Proposed Changes in E-commerce Rules and Impact on Online Shoppers

The recent slew of changes in Consumer Protection Rules is going to have a major impact on e-commerce firms and buyers. Here, we decode that impact.


The changes to Consumer Protection (E-Commerce) Rules, 2020 rules have sparked serious discussions in India’s e-commerce sector as companies face the prospect of a fundamental transition in their business structure, if the new rules are implemented. The government is proposing changes to consumer protection rules to protect consumer interests and give e-commerce businesses more responsibility. 

But, these developments have some e-commerce firms worried due to their impact on companies’ functioning and the changes they might usher in for online shoppers. 

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Changes to e-commerce rules under the Consumer Protection Act aim to develop a framework that directs businesses to operate in safe environments while ensuring consumer security.

Gist of the proposed amendments to the E-commerce Rules

Introducing Fall-back Liability

The new rules introduce the concept of “Fall-back Liability”. If the supplier on the e-commerce platform is unable to deliver the goods or services due to negligence, resulting in loss to consumers, the e-commerce company will be held liable. With fall-back liability, consumers will be able to contact the platform itself instead of the vendor.

Restricting Search Index Manipulation 

The new propositions also prohibit e-commerce companies from manipulating search results or indexes based on long-term needs of sellers and merchants to prevent preferential treatment on certain platforms.

Ban on Specific Flash Sales

The amendment seeks to ban specified flash sales by e-commerce entities. While regular flash sales are not prohibited, flash sales or exclusive returns that restrict customer choice, drive up prices and damage fairness are discouraged.

Consumer Data Protection

Without explicit consent, e-commerce companies will be prohibited from providing consumer information to anyone. No organisation should automatically record consent, in the form of pre-marked signals on their portals.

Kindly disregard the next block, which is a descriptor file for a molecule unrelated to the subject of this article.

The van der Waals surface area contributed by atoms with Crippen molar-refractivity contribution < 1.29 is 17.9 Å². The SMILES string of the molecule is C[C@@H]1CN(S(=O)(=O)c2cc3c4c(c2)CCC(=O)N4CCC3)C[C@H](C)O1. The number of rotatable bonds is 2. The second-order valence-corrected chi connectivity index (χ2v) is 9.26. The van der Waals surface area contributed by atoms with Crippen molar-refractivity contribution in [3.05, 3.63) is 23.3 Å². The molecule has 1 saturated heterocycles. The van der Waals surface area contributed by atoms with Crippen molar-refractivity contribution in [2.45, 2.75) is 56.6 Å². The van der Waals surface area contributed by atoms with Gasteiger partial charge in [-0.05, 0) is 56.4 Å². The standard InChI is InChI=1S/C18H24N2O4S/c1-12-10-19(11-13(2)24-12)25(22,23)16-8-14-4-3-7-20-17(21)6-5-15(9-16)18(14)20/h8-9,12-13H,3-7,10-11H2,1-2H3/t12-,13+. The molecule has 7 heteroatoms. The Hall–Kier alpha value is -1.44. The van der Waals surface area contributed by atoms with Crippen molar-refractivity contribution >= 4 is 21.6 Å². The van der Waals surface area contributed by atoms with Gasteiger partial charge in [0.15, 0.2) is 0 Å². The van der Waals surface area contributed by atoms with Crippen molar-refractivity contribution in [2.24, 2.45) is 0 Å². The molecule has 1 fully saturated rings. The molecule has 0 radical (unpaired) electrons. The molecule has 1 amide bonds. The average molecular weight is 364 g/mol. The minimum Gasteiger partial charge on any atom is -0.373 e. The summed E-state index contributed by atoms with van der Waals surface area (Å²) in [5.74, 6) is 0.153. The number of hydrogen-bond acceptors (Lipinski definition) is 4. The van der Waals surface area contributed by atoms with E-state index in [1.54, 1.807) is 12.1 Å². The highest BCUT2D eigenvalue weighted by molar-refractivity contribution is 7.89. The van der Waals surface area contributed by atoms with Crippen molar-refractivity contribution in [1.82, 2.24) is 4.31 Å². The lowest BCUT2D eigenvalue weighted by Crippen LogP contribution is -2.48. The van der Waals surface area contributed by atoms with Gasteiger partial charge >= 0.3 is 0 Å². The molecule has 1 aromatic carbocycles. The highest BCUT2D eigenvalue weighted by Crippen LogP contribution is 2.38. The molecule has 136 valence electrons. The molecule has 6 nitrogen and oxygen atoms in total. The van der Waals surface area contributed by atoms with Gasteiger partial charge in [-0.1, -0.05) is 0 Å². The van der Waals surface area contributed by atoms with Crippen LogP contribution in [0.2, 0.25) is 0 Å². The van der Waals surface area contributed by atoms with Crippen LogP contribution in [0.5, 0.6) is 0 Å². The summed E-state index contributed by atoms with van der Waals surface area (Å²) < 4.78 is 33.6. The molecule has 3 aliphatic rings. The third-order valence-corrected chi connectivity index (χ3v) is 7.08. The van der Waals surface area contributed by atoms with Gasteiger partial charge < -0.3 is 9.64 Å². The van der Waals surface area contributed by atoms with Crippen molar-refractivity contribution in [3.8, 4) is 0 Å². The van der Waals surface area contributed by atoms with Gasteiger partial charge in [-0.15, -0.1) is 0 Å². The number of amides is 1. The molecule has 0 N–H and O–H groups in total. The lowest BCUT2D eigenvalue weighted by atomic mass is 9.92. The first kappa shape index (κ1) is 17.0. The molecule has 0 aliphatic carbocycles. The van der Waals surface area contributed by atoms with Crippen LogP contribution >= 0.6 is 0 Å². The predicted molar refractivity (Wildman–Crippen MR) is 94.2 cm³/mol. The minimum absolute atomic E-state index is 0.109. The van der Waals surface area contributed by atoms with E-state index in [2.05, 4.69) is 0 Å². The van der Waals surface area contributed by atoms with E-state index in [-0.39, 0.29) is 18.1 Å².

Impact of E-commerce Rules Changes on Companies

With the new rules, every online retailer, regardless of size, will have to register with the Department of Promotion for Industry and Internal Trade (DPIIT). The rules propose mandating that no logistics service provider of a marketplace e-commerce entity shall provide differentiated treatment between sellers of the same category. Due to DPIIT’s FDI policy in e-commerce markets, parties and companies involved in e-commerce will not be able to register as a supplier on the respective platform.

What should E-commerce Companies and Start-ups Expect Going Forward?

With the changing government laws in the digital sector operating in India, all kinds of internet companies and businesses need to brace themselves for rapid compliance and adoption of new rules.  Just like the IT intermediary rules announced for social media companies, e-commerce companies are also required to appoint officials for the posts of a grievance officer, a chief compliance officer and a nodal contact person to coordinate with law enforcement round the clock, if needed.

Going forward, e-commerce companies should pay attention to their policies and follow rules, such as exchanging information with government agencies to verify the identity in cases pertaining to cyber security incidents. Simply put, the purpose behind these new changes is predicated by the government on a safer and accountable online commerce ecosystem for both businesses and customers.

Aakash Sharma
Aakash Sharma
Aakash writes on Startup Ecosystem, Policies, Legal and Regulatory aspects of business planning. An alumnus of Delhi University, he is assistant editor at Dutch Uncles.

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